1) Denial

2) Issue fiats and point finger

3) Shoot messenger

4) Bury head in sand.

God Save India

Saturday, March 5, 2016

9375 - Internet access has to be an open platform; it can't be a walled garden: Nandan Nilekani - Business Standard

Interview with Former UIDAI chairman; co-founder, Infosys
Bibhu Ranjan Mishra & Alnoor Peermohamed  |  Bengaluru 

February 16, 2016 Last Updated at 00:32 IS

After stepping down from the Unique Identification Authority of India (UIDAI), Nandan Nilekani has been advising several organisations - including National Payments Corporation of India (NPCI) and think tank iSpirt - on how to take the work he had done to the next level by building technology layers to solve many common problems. One such idea, the unified payment interface (UPI), expected to help the country become a cashless society, has just been launched by NPCI. In an exclusive interview with Bibhu Ranjan Mishra & Alnoor Peermohamed, he talks about moving towards a cashless economy and freedom of internet, among others. Edited excerpts:

After Aadhaar, you were highly optimistic about the disruption in the financial services space. Now, with the launch of the unified payment interface (UPI) by National Payment Corporation of India under your guidance, how is the segment expected to transform?

Once more and more people have unified payment interface (UPI)-compliant apps on their phones, more and more business correspondents (BCs) and merchants can open up to using UPI. You will have more outlets faster. For example, in a village if one has a device with a UPI-compliant app, one can transfer money from his/her account to the account of the BC who in turn can give out cash. So every merchant can become a BC. The model of BC would spread faster, and also cashless economy can spread much faster.

After UID, you have been evangelising the use of Aadhaar to disrupt the payments' space. When did the concept of UPI come to your mind?

We started having some conversation in this regard towards the end of our stint at UIDAI. NPCI had already built the immediate payment service (IMPS) system and it was a huge success. But IMPS was not meant for merchant transaction because that did not offer a good debit capability. It had more become a remittance product. After I stepped down (from UIDAI), I started spending more time on this. We also saw the growth in smartphone penetration in the country. So it all added up together.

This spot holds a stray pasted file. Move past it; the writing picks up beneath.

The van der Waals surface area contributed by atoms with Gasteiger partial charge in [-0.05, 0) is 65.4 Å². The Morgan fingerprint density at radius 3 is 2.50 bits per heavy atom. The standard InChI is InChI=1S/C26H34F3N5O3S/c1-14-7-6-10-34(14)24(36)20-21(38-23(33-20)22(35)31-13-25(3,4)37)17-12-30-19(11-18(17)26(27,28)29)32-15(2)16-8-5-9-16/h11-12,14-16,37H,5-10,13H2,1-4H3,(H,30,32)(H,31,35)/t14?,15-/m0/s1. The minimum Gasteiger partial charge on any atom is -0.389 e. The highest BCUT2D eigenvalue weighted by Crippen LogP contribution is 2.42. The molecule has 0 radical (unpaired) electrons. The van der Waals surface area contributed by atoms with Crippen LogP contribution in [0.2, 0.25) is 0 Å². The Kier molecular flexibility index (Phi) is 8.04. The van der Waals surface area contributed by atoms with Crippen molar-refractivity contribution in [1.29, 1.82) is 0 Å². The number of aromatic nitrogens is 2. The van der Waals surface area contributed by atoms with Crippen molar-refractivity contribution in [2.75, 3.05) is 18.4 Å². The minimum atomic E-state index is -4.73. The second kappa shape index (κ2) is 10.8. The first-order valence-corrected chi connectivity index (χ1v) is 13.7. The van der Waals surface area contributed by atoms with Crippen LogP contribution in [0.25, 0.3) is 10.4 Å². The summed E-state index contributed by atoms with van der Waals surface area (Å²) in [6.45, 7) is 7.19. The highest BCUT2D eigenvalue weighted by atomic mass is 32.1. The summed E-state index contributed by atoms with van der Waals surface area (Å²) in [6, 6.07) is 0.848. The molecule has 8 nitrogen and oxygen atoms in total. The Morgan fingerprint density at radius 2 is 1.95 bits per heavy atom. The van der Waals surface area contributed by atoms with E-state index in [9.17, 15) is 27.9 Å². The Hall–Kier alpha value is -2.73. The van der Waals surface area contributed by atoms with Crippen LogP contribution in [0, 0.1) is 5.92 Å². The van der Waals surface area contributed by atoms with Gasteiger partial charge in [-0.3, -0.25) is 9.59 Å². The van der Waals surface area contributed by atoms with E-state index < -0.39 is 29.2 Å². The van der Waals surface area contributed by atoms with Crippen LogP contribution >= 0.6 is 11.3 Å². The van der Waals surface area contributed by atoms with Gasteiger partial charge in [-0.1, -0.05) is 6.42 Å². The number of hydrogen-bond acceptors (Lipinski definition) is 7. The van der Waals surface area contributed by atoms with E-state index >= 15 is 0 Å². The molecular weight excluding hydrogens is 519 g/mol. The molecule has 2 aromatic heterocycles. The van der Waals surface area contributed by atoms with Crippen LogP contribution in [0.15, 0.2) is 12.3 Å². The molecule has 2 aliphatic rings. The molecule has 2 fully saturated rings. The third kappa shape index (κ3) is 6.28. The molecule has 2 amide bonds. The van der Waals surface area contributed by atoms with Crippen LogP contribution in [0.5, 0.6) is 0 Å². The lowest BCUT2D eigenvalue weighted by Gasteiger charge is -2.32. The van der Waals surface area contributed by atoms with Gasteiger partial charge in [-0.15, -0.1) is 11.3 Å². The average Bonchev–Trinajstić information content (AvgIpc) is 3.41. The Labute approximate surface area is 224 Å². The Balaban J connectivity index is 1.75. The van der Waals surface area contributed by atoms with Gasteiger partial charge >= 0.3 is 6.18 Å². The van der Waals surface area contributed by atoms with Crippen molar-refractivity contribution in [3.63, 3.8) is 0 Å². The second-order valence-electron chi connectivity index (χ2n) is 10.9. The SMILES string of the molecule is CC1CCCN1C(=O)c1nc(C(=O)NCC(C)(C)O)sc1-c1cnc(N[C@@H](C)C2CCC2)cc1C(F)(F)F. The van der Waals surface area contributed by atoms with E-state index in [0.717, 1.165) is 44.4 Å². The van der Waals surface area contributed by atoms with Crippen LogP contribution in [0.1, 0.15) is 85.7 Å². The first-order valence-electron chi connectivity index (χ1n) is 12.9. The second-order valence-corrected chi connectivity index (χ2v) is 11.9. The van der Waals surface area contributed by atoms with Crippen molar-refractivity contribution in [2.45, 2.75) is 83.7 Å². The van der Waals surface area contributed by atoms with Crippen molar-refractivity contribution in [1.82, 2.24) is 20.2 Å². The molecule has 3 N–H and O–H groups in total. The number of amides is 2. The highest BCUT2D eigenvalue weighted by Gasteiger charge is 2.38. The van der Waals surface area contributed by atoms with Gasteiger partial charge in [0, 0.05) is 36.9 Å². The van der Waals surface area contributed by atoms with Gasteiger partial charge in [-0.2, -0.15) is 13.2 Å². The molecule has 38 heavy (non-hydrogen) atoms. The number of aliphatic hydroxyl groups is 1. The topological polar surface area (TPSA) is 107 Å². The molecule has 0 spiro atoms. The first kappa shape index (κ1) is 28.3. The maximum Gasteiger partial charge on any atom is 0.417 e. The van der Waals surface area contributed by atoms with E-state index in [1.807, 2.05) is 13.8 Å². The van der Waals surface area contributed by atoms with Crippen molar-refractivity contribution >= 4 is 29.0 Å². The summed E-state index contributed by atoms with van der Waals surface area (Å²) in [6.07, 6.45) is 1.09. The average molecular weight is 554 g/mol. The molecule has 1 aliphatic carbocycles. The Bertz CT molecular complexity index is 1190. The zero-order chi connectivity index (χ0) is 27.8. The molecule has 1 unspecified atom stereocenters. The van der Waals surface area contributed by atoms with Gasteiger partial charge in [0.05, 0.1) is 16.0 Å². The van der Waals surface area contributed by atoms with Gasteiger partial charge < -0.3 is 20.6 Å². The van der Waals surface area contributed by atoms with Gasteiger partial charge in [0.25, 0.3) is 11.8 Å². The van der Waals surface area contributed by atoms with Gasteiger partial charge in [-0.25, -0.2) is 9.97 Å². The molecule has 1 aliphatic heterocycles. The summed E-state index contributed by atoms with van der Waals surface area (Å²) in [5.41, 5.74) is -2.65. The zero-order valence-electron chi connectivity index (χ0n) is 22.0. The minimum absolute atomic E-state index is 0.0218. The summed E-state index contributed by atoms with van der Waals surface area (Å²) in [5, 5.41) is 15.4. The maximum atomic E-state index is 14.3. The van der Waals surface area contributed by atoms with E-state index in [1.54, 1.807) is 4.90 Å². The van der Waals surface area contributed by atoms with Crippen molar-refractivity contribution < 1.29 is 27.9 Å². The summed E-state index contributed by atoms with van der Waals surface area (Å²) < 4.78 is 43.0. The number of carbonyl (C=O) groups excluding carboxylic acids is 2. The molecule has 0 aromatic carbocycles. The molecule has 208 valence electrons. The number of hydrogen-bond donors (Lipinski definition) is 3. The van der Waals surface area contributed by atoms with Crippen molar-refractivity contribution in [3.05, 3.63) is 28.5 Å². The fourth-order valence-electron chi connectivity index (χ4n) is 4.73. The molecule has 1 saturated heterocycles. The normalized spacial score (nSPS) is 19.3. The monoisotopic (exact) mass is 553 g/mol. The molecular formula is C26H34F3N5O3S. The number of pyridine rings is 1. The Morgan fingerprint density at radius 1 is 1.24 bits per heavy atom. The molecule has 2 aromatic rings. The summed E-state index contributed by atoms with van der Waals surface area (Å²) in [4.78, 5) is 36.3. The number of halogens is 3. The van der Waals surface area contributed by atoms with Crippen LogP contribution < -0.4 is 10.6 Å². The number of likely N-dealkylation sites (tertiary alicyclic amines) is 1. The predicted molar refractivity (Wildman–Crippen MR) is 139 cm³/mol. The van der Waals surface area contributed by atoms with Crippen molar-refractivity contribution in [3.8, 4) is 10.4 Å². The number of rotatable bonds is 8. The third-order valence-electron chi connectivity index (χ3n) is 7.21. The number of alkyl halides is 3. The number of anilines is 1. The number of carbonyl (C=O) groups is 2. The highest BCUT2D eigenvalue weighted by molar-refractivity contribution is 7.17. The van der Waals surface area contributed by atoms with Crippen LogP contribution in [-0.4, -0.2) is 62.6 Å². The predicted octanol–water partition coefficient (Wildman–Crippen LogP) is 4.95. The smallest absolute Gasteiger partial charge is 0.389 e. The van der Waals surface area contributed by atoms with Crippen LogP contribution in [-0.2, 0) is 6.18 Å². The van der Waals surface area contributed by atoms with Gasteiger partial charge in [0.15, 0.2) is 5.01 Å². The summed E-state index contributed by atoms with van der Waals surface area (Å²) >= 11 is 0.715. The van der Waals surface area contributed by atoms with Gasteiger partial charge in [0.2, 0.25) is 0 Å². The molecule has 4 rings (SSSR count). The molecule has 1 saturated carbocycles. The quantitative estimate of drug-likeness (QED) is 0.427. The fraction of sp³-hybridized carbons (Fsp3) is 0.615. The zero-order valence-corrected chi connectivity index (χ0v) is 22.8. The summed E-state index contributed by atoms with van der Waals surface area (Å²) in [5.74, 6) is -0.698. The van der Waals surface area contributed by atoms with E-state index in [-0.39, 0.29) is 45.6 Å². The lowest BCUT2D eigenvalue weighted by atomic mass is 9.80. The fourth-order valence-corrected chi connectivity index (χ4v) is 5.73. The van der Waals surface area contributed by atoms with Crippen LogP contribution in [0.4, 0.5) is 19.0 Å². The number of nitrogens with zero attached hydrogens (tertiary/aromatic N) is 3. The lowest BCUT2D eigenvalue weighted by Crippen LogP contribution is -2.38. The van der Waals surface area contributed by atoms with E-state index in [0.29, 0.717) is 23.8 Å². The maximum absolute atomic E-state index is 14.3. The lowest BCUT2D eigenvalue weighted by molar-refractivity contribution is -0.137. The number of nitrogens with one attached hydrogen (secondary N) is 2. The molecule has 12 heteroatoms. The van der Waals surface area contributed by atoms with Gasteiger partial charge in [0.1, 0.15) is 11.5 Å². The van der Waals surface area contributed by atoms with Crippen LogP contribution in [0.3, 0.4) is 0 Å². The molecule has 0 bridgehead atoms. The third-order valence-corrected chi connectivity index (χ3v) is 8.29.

While UPI will allow person to merchant, merchant to person, and person to person money transfer, it won’t enable transfers between non-bank wallets. Do you see there is a possibility of this, going forward?

As of now, the Reserve Bank of India (RBI) has allowed this (money transfer) only between banks. It’s up to the RBI if they want to further liberalise.

Do you see a possibility of large global internet companies using UPI?

UPI is an open platform and that's why it is so important that we make it popular. It's because we want payments to be open and not through any gatekeeper types of organisation.

You are one of the industry experts who are pioneering ‘India Stack’ — to build applications on the Application Programming Interface (API) which has been made open by the Government — for solving various issues that the country is facing. In what stage of journey it is now?

In ‘India Stack’, Aadhaar authentication and eKYC have already been rolled out and lots of people are using it. eSign also has been launched. Then the digital locker system needs to be launched with ecosystem approach which the Department of Electronics and IT is working on now. While the UPI has already launched, the other thing that is expected to get done this year is the 'consent architecture’ which would allow lenders to legally access the digital footprint of a potential borrower’s financial history. Good and Services Tax is expected to come up in next year or so. So, all these are work in progress.

Apart from financial inclusion through technology, you have been supporting freedom of internet. You were one of the critics of Facebook's Free Basics programme and termed it a 'walled garden'. Now, they have demolished both the wall and garden. In a country where internet penetration is still very low, how can it be universalised?

Obviously, internet access should become universal. There are many ways to do it. We had suggested doing it through direct benefits transfer for internet data packs. You can do it through Wi-Fi hotspots or free data. There are so many ways to do this. But it has to be an open platform. It can't be a walled garden.